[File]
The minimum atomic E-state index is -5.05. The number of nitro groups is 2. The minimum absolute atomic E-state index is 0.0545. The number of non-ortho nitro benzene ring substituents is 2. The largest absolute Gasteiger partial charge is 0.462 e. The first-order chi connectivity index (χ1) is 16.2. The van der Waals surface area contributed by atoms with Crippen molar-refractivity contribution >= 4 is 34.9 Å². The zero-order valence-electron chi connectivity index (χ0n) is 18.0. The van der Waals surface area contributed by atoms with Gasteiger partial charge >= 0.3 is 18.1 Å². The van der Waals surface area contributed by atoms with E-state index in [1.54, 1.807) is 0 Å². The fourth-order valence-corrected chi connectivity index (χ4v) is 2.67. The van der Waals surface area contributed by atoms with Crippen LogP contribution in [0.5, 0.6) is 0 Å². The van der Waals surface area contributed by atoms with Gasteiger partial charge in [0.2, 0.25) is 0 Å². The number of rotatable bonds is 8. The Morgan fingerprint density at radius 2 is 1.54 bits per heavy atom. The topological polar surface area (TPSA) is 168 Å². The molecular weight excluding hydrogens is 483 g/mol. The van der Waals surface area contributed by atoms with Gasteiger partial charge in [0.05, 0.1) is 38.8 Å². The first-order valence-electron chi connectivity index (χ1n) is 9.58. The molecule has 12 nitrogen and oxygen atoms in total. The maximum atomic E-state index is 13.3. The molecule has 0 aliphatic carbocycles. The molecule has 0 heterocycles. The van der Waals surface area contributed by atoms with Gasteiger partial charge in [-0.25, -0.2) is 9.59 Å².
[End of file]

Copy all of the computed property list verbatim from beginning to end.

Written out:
The minimum atomic E-state index is -5.05. The number of nitro groups is 2. The minimum absolute atomic E-state index is 0.0545. The number of non-ortho nitro benzene ring substituents is 2. The largest absolute Gasteiger partial charge is 0.462 e. The first-order chi connectivity index (χ1) is 16.2. The van der Waals surface area contributed by atoms with Crippen molar-refractivity contribution >= 4 is 34.9 Å². The zero-order valence-electron chi connectivity index (χ0n) is 18.0. The van der Waals surface area contributed by atoms with Gasteiger partial charge >= 0.3 is 18.1 Å². The van der Waals surface area contributed by atoms with E-state index in [1.54, 1.807) is 0 Å². The fourth-order valence-corrected chi connectivity index (χ4v) is 2.67. The van der Waals surface area contributed by atoms with Crippen LogP contribution in [0.5, 0.6) is 0 Å². The van der Waals surface area contributed by atoms with Gasteiger partial charge in [0.2, 0.25) is 0 Å². The number of rotatable bonds is 8. The Morgan fingerprint density at radius 2 is 1.54 bits per heavy atom. The topological polar surface area (TPSA) is 168 Å². The molecular weight excluding hydrogens is 483 g/mol. The van der Waals surface area contributed by atoms with Gasteiger partial charge in [0.05, 0.1) is 38.8 Å². The first-order valence-electron chi connectivity index (χ1n) is 9.58. The molecule has 12 nitrogen and oxygen atoms in total. The maximum atomic E-state index is 13.3. The molecule has 0 aliphatic carbocycles. The molecule has 0 heterocycles. The van der Waals surface area contributed by atoms with Gasteiger partial charge in [-0.25, -0.2) is 9.59 Å².